When Dylan was a Christian
By Matt Stoulil
Lately I have been spending a great deal of time with Bob Dylan - figuratively speaking, that is. I read and reviewed his autobiography, Chronicles, Volume One, and have been listening to many albums from various periods of his career. Dylan has two more Chronicles volumes in the works, and I am eager to hear him comment on his born-again Christian years.
In 1978, Dylan "found" Jesus while on the road, and soon enrolled in the School of Discipleship at the Vineyard Fellowship in Los Angeles, where he participated in an intensive Bible study course. Soon, this new religion would permeate his songcraft. Enter "Slow Train Coming," Dylan's first Christian record. This marked yet another milestone in Dylan's colorful career.
From folkie to rocker to Nashville country gent, Dylan tried to stay topical for himself and his listeners. But this new direction was more than mere genre swing, this was the stuff of real soul-searching. The question was, would it stick? Well, it stuck for a few years. "Slow Train Coming" was a testament to Dylan's new found righteousness. And 25 years ago this month, Dylan won his first Grammy award for "Gotta Serve Somebody," the opening number from this album. The Grammy arrived nearly two decades into his career and after the bulk of his best-known -- and best -- work had been released.
"Gonna Change My Way of Thinking," "When You Gonna Wake Up" and "When He Returns" all dealt with the end, which, according to Dylan and his born-again peers, was at hand. A lyric from "Gonna Change" shows that even at his most righteous, our folk hero could be sardonic: "I got a God-fearing woman, One I can easily afford. She can do the Georgia crawl, she can walk in the spirit of the Lord." An interesting track, "Man Gave Names To All The Animals," is a cheesy interpretation of Genesis verses set to a reggae beat.
An all-star lineup, including members of Dire Straits, adds some weight to "Slow Train Coming," but I think it lacks the sincerity of Dylan's post-folk albums, such as "Blood on the Tracks" or "New Morning."
"Saved," the second installment of Dylan's Christian rock offerings, was recorded with the road band from the "Slow Train" tour. This album captured the work of an artist who seemed more comfortable inside his newly acquired Christian skin. The music breathes better on "Saved" than on "Slow Train."
"What Can I Do For You?" is a prayer from the lips of a man thanking God for all he does -- a slight departure from his righteous rants on "Slow Train." "Pressing On" serves as a good centerpiece on the album, with Dylan and backup choir vocally melding into a band of Christian soldiers.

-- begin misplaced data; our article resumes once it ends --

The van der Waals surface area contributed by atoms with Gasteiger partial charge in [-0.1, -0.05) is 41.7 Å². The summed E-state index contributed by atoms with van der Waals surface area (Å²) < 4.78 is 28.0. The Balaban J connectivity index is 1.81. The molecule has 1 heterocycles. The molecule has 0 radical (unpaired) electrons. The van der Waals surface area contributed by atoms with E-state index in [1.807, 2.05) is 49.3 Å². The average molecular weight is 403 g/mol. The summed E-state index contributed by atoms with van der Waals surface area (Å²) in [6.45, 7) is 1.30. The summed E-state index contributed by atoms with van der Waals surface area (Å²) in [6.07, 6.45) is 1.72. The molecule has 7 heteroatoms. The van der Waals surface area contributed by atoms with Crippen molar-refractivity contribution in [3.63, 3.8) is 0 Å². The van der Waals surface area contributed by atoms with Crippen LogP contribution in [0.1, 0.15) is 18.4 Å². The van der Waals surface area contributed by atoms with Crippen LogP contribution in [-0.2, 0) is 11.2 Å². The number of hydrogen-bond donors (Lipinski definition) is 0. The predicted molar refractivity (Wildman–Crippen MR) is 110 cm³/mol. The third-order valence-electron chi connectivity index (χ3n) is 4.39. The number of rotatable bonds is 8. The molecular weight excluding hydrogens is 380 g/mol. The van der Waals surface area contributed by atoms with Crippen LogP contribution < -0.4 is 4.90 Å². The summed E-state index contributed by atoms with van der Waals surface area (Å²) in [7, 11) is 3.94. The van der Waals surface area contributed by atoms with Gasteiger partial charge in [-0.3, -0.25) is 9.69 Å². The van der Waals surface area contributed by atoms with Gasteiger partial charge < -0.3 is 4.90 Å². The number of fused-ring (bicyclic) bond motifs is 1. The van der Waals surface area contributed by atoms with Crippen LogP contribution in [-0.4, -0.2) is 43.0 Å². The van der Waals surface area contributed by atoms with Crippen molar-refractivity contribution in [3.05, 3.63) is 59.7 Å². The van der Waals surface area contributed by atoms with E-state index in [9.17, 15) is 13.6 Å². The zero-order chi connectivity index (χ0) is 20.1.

"Saved" closes with "Are You Ready," a bluesy gospel groove that sounds more like a cut from "Slow Train," but is a nice finish to Dylan's last completely Christian-themed album. Another album, "Shot of Love," followed, but it was only part righteous religiosity; the other part was a move back toward pop Dylan.
Dylan pulled in many born-again admirers, but alienated much of his fan base during this period, which waned at the end of 1981. During his tour to support "Slow Train," he was adamant about performing only Christian material, disappointing concertgoers at many tour stops. But he backpedaled during the "Saved" tour, folding his former work back into his live sets.
After the "Shot of Love" tour, Dylan disappeared for a year and seemed to drop the "God" stuff. He was spotted soon after this sporting a yarmulke in Jerusalem at his son Jesse's Bar Mitzvah. Though significant, it was looking as if the Christian craze was just a footnote in his career.
In 2003, a tribute album, "Gotta Serve Somebody: The Gospel Songs of Bob Dylan" was released, featuring notable gospel performers putting their own spin on the material. Standout cuts include the Fairfield Four's "Are You Ready" and the Chicago Mass Choir's "Pressing On." Even Bobby Dylan himself shows up with Mavis Staples to offer a vibrantly re-recorded "Gonna Change My Way of Thinking." Look also to Shirley Caesar and Aaron Neville for great contributions.
It is interesting to note that Dylan -- Jewish by birth, atheist by choice, until he was born-again -- included Jeremiah 31:31 in the liner notes of "Saved."
"Behold, the days come, saith the Lord, that I will make a new covenant with the house of Israel, and with the house of Judah."
Matt Stoulil is an NCR staff member, a bass player and an avid observer of the music world. Get in tune with him at firstname.lastname@example.org.